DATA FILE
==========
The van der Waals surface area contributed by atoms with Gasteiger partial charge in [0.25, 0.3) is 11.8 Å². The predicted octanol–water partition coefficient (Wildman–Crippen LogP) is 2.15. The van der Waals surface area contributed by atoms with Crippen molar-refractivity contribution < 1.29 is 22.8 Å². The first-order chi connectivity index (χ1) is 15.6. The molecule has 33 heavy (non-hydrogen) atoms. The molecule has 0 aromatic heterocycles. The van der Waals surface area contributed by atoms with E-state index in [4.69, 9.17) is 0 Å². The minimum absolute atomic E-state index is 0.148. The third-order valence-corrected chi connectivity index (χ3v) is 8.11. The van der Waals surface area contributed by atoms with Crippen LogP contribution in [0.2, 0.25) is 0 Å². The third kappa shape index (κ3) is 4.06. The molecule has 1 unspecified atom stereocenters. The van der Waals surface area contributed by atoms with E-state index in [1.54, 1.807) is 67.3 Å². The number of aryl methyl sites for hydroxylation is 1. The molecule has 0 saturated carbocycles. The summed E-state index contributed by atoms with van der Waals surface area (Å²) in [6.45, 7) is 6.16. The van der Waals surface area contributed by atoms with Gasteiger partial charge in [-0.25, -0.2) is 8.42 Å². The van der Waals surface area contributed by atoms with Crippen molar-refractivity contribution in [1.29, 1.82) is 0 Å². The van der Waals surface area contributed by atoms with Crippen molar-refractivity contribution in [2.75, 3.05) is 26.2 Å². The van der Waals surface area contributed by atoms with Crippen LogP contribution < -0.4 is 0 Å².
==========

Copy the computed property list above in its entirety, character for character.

The van der Waals surface area contributed by atoms with Gasteiger partial charge in [0.25, 0.3) is 11.8 Å². The predicted octanol–water partition coefficient (Wildman–Crippen LogP) is 2.15. The van der Waals surface area contributed by atoms with Crippen molar-refractivity contribution < 1.29 is 22.8 Å². The first-order chi connectivity index (χ1) is 15.6. The molecule has 33 heavy (non-hydrogen) atoms. The molecule has 0 aromatic heterocycles. The van der Waals surface area contributed by atoms with E-state index in [4.69, 9.17) is 0 Å². The minimum absolute atomic E-state index is 0.148. The third-order valence-corrected chi connectivity index (χ3v) is 8.11. The van der Waals surface area contributed by atoms with Crippen LogP contribution in [0.2, 0.25) is 0 Å². The third kappa shape index (κ3) is 4.06. The molecule has 1 unspecified atom stereocenters. The van der Waals surface area contributed by atoms with E-state index in [1.54, 1.807) is 67.3 Å². The number of aryl methyl sites for hydroxylation is 1. The molecule has 0 saturated carbocycles. The summed E-state index contributed by atoms with van der Waals surface area (Å²) in [6.45, 7) is 6.16. The van der Waals surface area contributed by atoms with Gasteiger partial charge in [-0.25, -0.2) is 8.42 Å². The van der Waals surface area contributed by atoms with Crippen molar-refractivity contribution in [1.29, 1.82) is 0 Å². The van der Waals surface area contributed by atoms with Crippen molar-refractivity contribution in [2.75, 3.05) is 26.2 Å². The van der Waals surface area contributed by atoms with Crippen LogP contribution < -0.4 is 0 Å².